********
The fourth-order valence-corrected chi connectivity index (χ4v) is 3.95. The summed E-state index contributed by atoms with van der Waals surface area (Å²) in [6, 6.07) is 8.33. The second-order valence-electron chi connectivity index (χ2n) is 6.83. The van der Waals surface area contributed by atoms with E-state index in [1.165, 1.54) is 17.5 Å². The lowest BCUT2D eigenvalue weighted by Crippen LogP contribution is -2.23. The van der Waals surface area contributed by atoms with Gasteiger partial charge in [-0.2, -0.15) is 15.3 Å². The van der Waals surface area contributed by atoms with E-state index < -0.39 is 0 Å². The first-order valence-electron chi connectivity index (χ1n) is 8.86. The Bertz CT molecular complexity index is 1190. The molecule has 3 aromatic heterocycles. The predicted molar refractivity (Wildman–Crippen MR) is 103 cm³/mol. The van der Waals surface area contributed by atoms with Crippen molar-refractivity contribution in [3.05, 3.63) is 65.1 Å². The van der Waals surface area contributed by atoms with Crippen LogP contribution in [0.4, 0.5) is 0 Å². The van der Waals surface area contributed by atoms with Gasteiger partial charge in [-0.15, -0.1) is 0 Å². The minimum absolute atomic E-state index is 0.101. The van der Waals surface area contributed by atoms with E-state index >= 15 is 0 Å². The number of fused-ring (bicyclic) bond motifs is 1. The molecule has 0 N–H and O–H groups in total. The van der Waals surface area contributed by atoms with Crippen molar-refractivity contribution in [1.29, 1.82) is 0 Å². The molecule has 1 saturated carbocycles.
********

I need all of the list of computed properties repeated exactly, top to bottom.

The fourth-order valence-corrected chi connectivity index (χ4v) is 3.95. The summed E-state index contributed by atoms with van der Waals surface area (Å²) in [6, 6.07) is 8.33. The second-order valence-electron chi connectivity index (χ2n) is 6.83. The van der Waals surface area contributed by atoms with E-state index in [1.165, 1.54) is 17.5 Å². The lowest BCUT2D eigenvalue weighted by Crippen LogP contribution is -2.23. The van der Waals surface area contributed by atoms with Gasteiger partial charge in [-0.2, -0.15) is 15.3 Å². The van der Waals surface area contributed by atoms with E-state index < -0.39 is 0 Å². The first-order valence-electron chi connectivity index (χ1n) is 8.86. The Bertz CT molecular complexity index is 1190. The molecule has 3 aromatic heterocycles. The predicted molar refractivity (Wildman–Crippen MR) is 103 cm³/mol. The van der Waals surface area contributed by atoms with Crippen molar-refractivity contribution in [3.05, 3.63) is 65.1 Å². The van der Waals surface area contributed by atoms with Crippen LogP contribution in [0.4, 0.5) is 0 Å². The van der Waals surface area contributed by atoms with Gasteiger partial charge in [-0.15, -0.1) is 0 Å². The minimum absolute atomic E-state index is 0.101. The van der Waals surface area contributed by atoms with E-state index >= 15 is 0 Å². The number of fused-ring (bicyclic) bond motifs is 1. The molecule has 0 N–H and O–H groups in total. The van der Waals surface area contributed by atoms with Crippen molar-refractivity contribution in [1.29, 1.82) is 0 Å². The molecule has 1 saturated carbocycles.